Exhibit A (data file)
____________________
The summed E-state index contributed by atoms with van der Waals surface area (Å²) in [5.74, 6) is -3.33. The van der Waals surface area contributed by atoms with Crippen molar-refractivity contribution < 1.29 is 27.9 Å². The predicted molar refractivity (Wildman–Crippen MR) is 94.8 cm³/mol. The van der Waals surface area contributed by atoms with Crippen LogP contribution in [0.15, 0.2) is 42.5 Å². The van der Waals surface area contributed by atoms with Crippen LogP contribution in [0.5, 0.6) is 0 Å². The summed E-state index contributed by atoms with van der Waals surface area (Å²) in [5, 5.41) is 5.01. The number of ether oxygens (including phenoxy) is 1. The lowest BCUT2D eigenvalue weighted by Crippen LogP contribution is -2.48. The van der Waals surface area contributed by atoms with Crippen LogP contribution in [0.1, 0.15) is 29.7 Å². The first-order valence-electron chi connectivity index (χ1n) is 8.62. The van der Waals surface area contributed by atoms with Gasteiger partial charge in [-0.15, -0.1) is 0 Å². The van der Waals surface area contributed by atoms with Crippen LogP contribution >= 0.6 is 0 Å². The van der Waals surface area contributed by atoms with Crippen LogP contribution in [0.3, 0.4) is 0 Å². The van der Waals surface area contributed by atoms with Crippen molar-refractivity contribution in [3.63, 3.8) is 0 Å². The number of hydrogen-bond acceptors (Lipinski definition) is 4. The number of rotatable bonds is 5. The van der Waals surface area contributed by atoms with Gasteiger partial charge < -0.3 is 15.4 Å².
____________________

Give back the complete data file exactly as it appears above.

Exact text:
The summed E-state index contributed by atoms with van der Waals surface area (Å²) in [5.74, 6) is -3.33. The van der Waals surface area contributed by atoms with Crippen molar-refractivity contribution < 1.29 is 27.9 Å². The predicted molar refractivity (Wildman–Crippen MR) is 94.8 cm³/mol. The van der Waals surface area contributed by atoms with Crippen LogP contribution in [0.15, 0.2) is 42.5 Å². The van der Waals surface area contributed by atoms with Crippen LogP contribution in [0.5, 0.6) is 0 Å². The summed E-state index contributed by atoms with van der Waals surface area (Å²) in [5, 5.41) is 5.01. The number of ether oxygens (including phenoxy) is 1. The lowest BCUT2D eigenvalue weighted by Crippen LogP contribution is -2.48. The van der Waals surface area contributed by atoms with Crippen LogP contribution in [0.1, 0.15) is 29.7 Å². The first-order valence-electron chi connectivity index (χ1n) is 8.62. The van der Waals surface area contributed by atoms with Gasteiger partial charge in [-0.15, -0.1) is 0 Å². The van der Waals surface area contributed by atoms with Crippen LogP contribution >= 0.6 is 0 Å². The van der Waals surface area contributed by atoms with Crippen LogP contribution in [0.3, 0.4) is 0 Å². The van der Waals surface area contributed by atoms with Crippen molar-refractivity contribution in [3.63, 3.8) is 0 Å². The number of hydrogen-bond acceptors (Lipinski definition) is 4. The number of rotatable bonds is 5. The van der Waals surface area contributed by atoms with Gasteiger partial charge < -0.3 is 15.4 Å².